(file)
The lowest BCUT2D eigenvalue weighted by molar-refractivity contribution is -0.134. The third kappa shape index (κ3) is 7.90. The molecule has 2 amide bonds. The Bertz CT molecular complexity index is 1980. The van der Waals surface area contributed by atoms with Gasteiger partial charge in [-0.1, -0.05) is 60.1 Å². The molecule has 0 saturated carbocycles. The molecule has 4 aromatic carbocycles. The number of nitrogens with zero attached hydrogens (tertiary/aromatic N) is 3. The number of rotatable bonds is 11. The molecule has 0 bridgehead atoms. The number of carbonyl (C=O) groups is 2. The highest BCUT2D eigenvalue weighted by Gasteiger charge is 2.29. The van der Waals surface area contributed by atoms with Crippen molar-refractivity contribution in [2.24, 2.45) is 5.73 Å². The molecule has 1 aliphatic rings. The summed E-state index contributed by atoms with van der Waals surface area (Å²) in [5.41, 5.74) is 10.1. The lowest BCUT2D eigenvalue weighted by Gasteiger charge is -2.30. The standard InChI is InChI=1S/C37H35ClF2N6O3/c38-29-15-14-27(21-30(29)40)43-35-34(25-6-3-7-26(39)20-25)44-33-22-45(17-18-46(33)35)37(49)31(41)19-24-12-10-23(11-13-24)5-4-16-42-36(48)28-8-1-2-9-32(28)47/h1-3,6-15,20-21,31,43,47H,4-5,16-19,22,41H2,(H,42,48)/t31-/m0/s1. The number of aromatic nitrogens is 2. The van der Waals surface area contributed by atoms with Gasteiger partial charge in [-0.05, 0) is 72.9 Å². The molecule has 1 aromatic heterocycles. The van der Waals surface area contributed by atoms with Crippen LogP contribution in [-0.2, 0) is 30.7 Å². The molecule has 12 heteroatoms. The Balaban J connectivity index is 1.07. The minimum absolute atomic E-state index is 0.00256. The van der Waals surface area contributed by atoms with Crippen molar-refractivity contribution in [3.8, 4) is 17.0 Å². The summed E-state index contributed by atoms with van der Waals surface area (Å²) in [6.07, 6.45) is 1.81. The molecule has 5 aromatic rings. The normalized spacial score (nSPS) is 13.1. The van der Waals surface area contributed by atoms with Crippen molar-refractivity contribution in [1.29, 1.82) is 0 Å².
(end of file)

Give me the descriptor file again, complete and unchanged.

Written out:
The lowest BCUT2D eigenvalue weighted by molar-refractivity contribution is -0.134. The third kappa shape index (κ3) is 7.90. The molecule has 2 amide bonds. The Bertz CT molecular complexity index is 1980. The van der Waals surface area contributed by atoms with Gasteiger partial charge in [-0.1, -0.05) is 60.1 Å². The molecule has 0 saturated carbocycles. The molecule has 4 aromatic carbocycles. The number of nitrogens with zero attached hydrogens (tertiary/aromatic N) is 3. The number of rotatable bonds is 11. The molecule has 0 bridgehead atoms. The number of carbonyl (C=O) groups is 2. The highest BCUT2D eigenvalue weighted by Gasteiger charge is 2.29. The van der Waals surface area contributed by atoms with Crippen molar-refractivity contribution in [2.24, 2.45) is 5.73 Å². The molecule has 1 aliphatic rings. The summed E-state index contributed by atoms with van der Waals surface area (Å²) in [5.41, 5.74) is 10.1. The lowest BCUT2D eigenvalue weighted by Gasteiger charge is -2.30. The standard InChI is InChI=1S/C37H35ClF2N6O3/c38-29-15-14-27(21-30(29)40)43-35-34(25-6-3-7-26(39)20-25)44-33-22-45(17-18-46(33)35)37(49)31(41)19-24-12-10-23(11-13-24)5-4-16-42-36(48)28-8-1-2-9-32(28)47/h1-3,6-15,20-21,31,43,47H,4-5,16-19,22,41H2,(H,42,48)/t31-/m0/s1. The number of aromatic nitrogens is 2. The van der Waals surface area contributed by atoms with Gasteiger partial charge in [-0.05, 0) is 72.9 Å². The molecule has 1 aromatic heterocycles. The van der Waals surface area contributed by atoms with Crippen LogP contribution in [-0.2, 0) is 30.7 Å². The molecule has 12 heteroatoms. The Balaban J connectivity index is 1.07. The minimum absolute atomic E-state index is 0.00256. The van der Waals surface area contributed by atoms with Crippen molar-refractivity contribution in [3.8, 4) is 17.0 Å². The summed E-state index contributed by atoms with van der Waals surface area (Å²) in [6.07, 6.45) is 1.81. The molecule has 5 aromatic rings. The normalized spacial score (nSPS) is 13.1. The van der Waals surface area contributed by atoms with Crippen molar-refractivity contribution in [1.29, 1.82) is 0 Å².